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Do Changes in Connectivity Explain Desertification?
Gregory S. Okin, Anthony J. Parsons, John Wainwright, Jeffrey E. Herrick, Brandon T. Bestelmeyer, Debra C. Peters and Ed L. Fredrickson
Vol. 59, No. 3 (March 2009), pp. 237-244
Stable URL: http://www.jstor.org/stable/10.1525/bio.2009.59.3.8
Page Count: 8
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Arid and semiarid regions cover more than 40% of Earth's land surface. Desertification, or broadscale land degradation in drylands, is a major environmental hazard facing inhabitants of the world's deserts as well as an important component of global change. There is no unifying framework that simply and effectively explains different forms of desertification. In this article, we argue for the unifying concept that diverse forms of desertification, and its remediation, are driven by changes in the length of connected pathways for the movement of fire, water, and soil resources. Biophysical feedbacks increase the length of connected pathways, explaining the persistence of desertified landscapes around the globe. Management of connectivity in the context of environmental and socioeconomic change is essential to understanding, and potentially reversing, the harmful effects of desertification.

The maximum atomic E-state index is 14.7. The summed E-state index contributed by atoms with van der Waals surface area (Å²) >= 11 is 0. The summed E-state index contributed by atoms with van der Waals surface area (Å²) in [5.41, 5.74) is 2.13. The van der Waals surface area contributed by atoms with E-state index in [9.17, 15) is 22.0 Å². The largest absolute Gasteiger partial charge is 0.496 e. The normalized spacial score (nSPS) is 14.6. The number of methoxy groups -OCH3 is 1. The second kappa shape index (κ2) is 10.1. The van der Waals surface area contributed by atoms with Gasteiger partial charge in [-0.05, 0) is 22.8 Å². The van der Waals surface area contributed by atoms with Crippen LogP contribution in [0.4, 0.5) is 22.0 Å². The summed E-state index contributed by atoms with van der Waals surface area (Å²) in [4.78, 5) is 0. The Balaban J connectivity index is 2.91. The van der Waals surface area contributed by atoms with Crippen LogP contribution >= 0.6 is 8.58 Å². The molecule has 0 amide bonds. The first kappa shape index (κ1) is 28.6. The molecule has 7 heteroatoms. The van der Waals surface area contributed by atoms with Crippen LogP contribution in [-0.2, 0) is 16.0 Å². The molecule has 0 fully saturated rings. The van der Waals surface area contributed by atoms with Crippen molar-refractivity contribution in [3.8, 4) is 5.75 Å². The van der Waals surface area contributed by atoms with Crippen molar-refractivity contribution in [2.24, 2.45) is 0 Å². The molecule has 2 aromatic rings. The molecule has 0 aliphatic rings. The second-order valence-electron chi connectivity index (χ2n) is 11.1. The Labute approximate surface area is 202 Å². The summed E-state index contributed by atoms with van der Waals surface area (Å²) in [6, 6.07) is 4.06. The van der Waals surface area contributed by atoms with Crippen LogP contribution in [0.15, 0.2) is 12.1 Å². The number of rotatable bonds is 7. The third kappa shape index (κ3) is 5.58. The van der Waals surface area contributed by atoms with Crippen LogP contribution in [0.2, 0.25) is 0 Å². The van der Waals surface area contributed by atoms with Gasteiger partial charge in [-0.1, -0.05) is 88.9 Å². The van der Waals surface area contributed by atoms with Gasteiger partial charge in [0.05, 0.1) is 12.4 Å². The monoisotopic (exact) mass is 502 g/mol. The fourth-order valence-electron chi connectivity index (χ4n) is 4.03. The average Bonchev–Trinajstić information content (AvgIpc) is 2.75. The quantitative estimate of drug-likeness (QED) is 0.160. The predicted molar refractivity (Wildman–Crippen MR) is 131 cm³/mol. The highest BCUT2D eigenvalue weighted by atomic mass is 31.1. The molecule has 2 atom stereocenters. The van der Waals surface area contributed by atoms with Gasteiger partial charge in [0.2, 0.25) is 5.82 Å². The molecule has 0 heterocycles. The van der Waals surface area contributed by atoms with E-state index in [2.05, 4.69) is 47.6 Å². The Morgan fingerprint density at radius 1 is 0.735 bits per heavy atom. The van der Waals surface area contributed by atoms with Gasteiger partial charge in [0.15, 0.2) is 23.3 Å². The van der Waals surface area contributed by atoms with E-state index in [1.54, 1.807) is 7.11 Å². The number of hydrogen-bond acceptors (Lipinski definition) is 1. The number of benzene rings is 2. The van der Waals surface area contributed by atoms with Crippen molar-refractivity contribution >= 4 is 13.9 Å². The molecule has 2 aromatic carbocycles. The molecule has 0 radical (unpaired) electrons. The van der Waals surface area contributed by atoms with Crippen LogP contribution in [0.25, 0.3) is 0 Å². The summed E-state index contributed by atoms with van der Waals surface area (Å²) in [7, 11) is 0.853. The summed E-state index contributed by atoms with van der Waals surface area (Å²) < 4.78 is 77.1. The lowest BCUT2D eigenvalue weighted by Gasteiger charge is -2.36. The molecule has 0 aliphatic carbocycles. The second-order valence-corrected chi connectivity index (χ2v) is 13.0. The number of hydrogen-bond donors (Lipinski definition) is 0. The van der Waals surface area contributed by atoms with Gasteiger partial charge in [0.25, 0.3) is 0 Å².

BioScience © 2009 American Institute of Biological Sciences